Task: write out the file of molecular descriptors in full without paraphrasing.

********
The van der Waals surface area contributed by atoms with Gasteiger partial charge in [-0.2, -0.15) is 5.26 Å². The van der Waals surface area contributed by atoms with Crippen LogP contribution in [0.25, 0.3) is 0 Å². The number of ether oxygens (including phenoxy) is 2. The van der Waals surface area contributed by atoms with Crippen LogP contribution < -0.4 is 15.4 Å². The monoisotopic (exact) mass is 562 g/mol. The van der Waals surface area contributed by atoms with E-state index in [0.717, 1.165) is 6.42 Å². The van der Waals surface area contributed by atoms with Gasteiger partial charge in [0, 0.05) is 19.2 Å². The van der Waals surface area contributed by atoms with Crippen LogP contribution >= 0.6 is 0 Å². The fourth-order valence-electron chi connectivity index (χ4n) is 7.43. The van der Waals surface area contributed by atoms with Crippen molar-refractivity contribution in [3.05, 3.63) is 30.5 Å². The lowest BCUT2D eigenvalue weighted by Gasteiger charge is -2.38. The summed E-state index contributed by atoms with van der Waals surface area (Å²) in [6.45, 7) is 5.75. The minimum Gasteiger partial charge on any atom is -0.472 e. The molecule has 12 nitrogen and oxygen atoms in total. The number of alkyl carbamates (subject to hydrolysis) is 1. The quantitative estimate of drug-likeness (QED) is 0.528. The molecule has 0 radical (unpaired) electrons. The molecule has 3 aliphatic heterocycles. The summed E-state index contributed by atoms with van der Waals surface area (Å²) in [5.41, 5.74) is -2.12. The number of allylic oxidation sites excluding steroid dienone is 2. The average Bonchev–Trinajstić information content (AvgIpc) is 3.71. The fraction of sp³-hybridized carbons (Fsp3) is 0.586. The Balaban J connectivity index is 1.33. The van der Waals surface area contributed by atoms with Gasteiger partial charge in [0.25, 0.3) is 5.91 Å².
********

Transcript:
The van der Waals surface area contributed by atoms with Gasteiger partial charge in [-0.2, -0.15) is 5.26 Å². The van der Waals surface area contributed by atoms with Crippen LogP contribution in [0.25, 0.3) is 0 Å². The number of ether oxygens (including phenoxy) is 2. The van der Waals surface area contributed by atoms with Crippen LogP contribution < -0.4 is 15.4 Å². The monoisotopic (exact) mass is 562 g/mol. The van der Waals surface area contributed by atoms with E-state index in [0.717, 1.165) is 6.42 Å². The van der Waals surface area contributed by atoms with Gasteiger partial charge in [0, 0.05) is 19.2 Å². The van der Waals surface area contributed by atoms with Crippen LogP contribution >= 0.6 is 0 Å². The fourth-order valence-electron chi connectivity index (χ4n) is 7.43. The van der Waals surface area contributed by atoms with Crippen molar-refractivity contribution in [3.05, 3.63) is 30.5 Å². The lowest BCUT2D eigenvalue weighted by Gasteiger charge is -2.38. The summed E-state index contributed by atoms with van der Waals surface area (Å²) in [6.45, 7) is 5.75. The minimum Gasteiger partial charge on any atom is -0.472 e. The molecule has 12 nitrogen and oxygen atoms in total. The number of alkyl carbamates (subject to hydrolysis) is 1. The quantitative estimate of drug-likeness (QED) is 0.528. The molecule has 0 radical (unpaired) electrons. The molecule has 3 aliphatic heterocycles. The summed E-state index contributed by atoms with van der Waals surface area (Å²) in [5.41, 5.74) is -2.12. The number of allylic oxidation sites excluding steroid dienone is 2. The average Bonchev–Trinajstić information content (AvgIpc) is 3.71. The fraction of sp³-hybridized carbons (Fsp3) is 0.586. The Balaban J connectivity index is 1.33. The van der Waals surface area contributed by atoms with Gasteiger partial charge in [0.25, 0.3) is 5.91 Å².